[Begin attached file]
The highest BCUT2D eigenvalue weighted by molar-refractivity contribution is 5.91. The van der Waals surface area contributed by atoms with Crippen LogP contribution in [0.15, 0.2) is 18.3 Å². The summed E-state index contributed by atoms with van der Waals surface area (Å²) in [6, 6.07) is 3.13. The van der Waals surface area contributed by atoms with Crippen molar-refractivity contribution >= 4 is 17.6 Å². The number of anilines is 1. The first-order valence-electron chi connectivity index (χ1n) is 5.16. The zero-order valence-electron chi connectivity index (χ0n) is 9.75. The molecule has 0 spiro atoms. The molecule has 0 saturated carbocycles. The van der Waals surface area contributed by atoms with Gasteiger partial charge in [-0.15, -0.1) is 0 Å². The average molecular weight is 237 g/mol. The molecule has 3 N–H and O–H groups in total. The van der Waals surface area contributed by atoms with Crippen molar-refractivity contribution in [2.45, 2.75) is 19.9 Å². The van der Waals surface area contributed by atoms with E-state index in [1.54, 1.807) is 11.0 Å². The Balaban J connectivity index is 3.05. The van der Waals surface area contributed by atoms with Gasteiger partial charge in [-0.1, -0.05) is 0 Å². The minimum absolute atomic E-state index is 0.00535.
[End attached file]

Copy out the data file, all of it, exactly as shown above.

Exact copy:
The highest BCUT2D eigenvalue weighted by molar-refractivity contribution is 5.91. The van der Waals surface area contributed by atoms with Crippen LogP contribution in [0.15, 0.2) is 18.3 Å². The summed E-state index contributed by atoms with van der Waals surface area (Å²) in [6, 6.07) is 3.13. The van der Waals surface area contributed by atoms with Crippen molar-refractivity contribution >= 4 is 17.6 Å². The number of anilines is 1. The first-order valence-electron chi connectivity index (χ1n) is 5.16. The zero-order valence-electron chi connectivity index (χ0n) is 9.75. The molecule has 0 spiro atoms. The molecule has 0 saturated carbocycles. The van der Waals surface area contributed by atoms with Gasteiger partial charge in [-0.15, -0.1) is 0 Å². The average molecular weight is 237 g/mol. The molecule has 3 N–H and O–H groups in total. The van der Waals surface area contributed by atoms with Crippen molar-refractivity contribution in [2.45, 2.75) is 19.9 Å². The van der Waals surface area contributed by atoms with E-state index in [1.54, 1.807) is 11.0 Å². The Balaban J connectivity index is 3.05. The van der Waals surface area contributed by atoms with Gasteiger partial charge in [-0.1, -0.05) is 0 Å². The minimum absolute atomic E-state index is 0.00535.